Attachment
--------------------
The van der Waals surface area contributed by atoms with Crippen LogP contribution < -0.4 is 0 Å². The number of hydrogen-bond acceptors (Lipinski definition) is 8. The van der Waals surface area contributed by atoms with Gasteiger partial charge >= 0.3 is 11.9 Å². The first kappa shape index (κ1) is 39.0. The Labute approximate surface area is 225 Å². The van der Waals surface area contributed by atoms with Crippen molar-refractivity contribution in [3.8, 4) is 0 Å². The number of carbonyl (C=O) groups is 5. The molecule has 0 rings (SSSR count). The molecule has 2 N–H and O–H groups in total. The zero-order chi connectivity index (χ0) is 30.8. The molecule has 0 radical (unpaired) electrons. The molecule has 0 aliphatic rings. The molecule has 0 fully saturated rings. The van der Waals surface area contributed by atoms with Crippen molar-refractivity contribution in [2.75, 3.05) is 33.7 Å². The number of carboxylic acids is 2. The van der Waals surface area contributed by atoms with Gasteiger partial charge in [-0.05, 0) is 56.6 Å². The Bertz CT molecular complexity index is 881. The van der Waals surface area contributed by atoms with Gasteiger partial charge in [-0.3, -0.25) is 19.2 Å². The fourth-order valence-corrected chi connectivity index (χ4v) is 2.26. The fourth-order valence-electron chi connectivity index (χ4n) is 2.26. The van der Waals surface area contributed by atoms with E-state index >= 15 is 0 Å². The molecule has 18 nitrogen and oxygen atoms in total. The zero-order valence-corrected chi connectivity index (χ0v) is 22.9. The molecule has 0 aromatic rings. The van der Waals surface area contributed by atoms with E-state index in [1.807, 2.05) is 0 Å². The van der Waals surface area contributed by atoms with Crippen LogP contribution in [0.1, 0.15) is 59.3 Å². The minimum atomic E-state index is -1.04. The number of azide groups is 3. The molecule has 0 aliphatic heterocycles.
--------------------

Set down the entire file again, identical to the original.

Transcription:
The van der Waals surface area contributed by atoms with Crippen LogP contribution < -0.4 is 0 Å². The number of hydrogen-bond acceptors (Lipinski definition) is 8. The van der Waals surface area contributed by atoms with Gasteiger partial charge >= 0.3 is 11.9 Å². The first kappa shape index (κ1) is 39.0. The Labute approximate surface area is 225 Å². The van der Waals surface area contributed by atoms with Crippen molar-refractivity contribution in [3.8, 4) is 0 Å². The number of carbonyl (C=O) groups is 5. The molecule has 0 rings (SSSR count). The molecule has 2 N–H and O–H groups in total. The zero-order chi connectivity index (χ0) is 30.8. The molecule has 0 radical (unpaired) electrons. The molecule has 0 aliphatic rings. The molecule has 0 fully saturated rings. The van der Waals surface area contributed by atoms with Crippen molar-refractivity contribution in [2.75, 3.05) is 33.7 Å². The number of carboxylic acids is 2. The van der Waals surface area contributed by atoms with Gasteiger partial charge in [-0.05, 0) is 56.6 Å². The Bertz CT molecular complexity index is 881. The van der Waals surface area contributed by atoms with Gasteiger partial charge in [-0.3, -0.25) is 19.2 Å². The fourth-order valence-corrected chi connectivity index (χ4v) is 2.26. The fourth-order valence-electron chi connectivity index (χ4n) is 2.26. The van der Waals surface area contributed by atoms with E-state index >= 15 is 0 Å². The molecule has 18 nitrogen and oxygen atoms in total. The zero-order valence-corrected chi connectivity index (χ0v) is 22.9. The molecule has 0 aromatic rings. The van der Waals surface area contributed by atoms with E-state index in [1.807, 2.05) is 0 Å². The van der Waals surface area contributed by atoms with Crippen LogP contribution in [0.1, 0.15) is 59.3 Å². The minimum atomic E-state index is -1.04. The number of azide groups is 3. The molecule has 0 aliphatic heterocycles.